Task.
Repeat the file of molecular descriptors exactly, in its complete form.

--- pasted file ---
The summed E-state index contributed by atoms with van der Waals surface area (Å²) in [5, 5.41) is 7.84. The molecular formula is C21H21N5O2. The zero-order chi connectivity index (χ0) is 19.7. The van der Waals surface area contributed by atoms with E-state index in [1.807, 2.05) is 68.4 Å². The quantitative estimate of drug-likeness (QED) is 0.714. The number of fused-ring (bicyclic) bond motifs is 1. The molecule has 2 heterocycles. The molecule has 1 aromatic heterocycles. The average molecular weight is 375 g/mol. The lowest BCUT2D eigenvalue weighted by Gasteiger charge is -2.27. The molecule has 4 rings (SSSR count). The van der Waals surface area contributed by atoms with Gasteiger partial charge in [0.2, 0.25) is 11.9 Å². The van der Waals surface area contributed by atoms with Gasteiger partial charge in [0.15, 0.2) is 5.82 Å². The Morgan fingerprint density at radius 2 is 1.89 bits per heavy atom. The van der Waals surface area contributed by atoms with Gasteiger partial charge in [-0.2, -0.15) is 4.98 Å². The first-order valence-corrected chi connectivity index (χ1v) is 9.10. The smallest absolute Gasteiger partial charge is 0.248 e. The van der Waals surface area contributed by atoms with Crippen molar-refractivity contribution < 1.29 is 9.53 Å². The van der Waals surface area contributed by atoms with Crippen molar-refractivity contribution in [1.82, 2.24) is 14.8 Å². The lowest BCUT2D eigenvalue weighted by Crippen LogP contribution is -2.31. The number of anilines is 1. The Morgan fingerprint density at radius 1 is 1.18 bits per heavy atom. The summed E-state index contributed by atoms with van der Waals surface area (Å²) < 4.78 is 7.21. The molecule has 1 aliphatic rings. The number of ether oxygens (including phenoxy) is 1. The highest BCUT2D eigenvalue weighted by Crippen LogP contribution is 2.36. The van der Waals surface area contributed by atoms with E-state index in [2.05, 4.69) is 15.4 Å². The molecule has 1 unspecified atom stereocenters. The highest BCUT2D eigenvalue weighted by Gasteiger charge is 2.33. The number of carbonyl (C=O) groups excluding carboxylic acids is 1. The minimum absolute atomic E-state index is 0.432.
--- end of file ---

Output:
The summed E-state index contributed by atoms with van der Waals surface area (Å²) in [5, 5.41) is 7.84. The molecular formula is C21H21N5O2. The zero-order chi connectivity index (χ0) is 19.7. The van der Waals surface area contributed by atoms with E-state index in [1.807, 2.05) is 68.4 Å². The quantitative estimate of drug-likeness (QED) is 0.714. The number of fused-ring (bicyclic) bond motifs is 1. The molecule has 2 heterocycles. The molecule has 1 aromatic heterocycles. The average molecular weight is 375 g/mol. The lowest BCUT2D eigenvalue weighted by Gasteiger charge is -2.27. The molecule has 4 rings (SSSR count). The van der Waals surface area contributed by atoms with Gasteiger partial charge in [0.2, 0.25) is 11.9 Å². The van der Waals surface area contributed by atoms with Gasteiger partial charge in [0.15, 0.2) is 5.82 Å². The Morgan fingerprint density at radius 2 is 1.89 bits per heavy atom. The van der Waals surface area contributed by atoms with Gasteiger partial charge in [-0.2, -0.15) is 4.98 Å². The first-order valence-corrected chi connectivity index (χ1v) is 9.10. The smallest absolute Gasteiger partial charge is 0.248 e. The van der Waals surface area contributed by atoms with Crippen molar-refractivity contribution < 1.29 is 9.53 Å². The van der Waals surface area contributed by atoms with Crippen molar-refractivity contribution in [1.82, 2.24) is 14.8 Å². The lowest BCUT2D eigenvalue weighted by Crippen LogP contribution is -2.31. The number of anilines is 1. The Morgan fingerprint density at radius 1 is 1.18 bits per heavy atom. The summed E-state index contributed by atoms with van der Waals surface area (Å²) < 4.78 is 7.21. The molecule has 1 aliphatic rings. The number of ether oxygens (including phenoxy) is 1. The highest BCUT2D eigenvalue weighted by Crippen LogP contribution is 2.36. The van der Waals surface area contributed by atoms with E-state index in [2.05, 4.69) is 15.4 Å². The molecule has 1 unspecified atom stereocenters. The highest BCUT2D eigenvalue weighted by Gasteiger charge is 2.33. The number of carbonyl (C=O) groups excluding carboxylic acids is 1. The minimum absolute atomic E-state index is 0.432.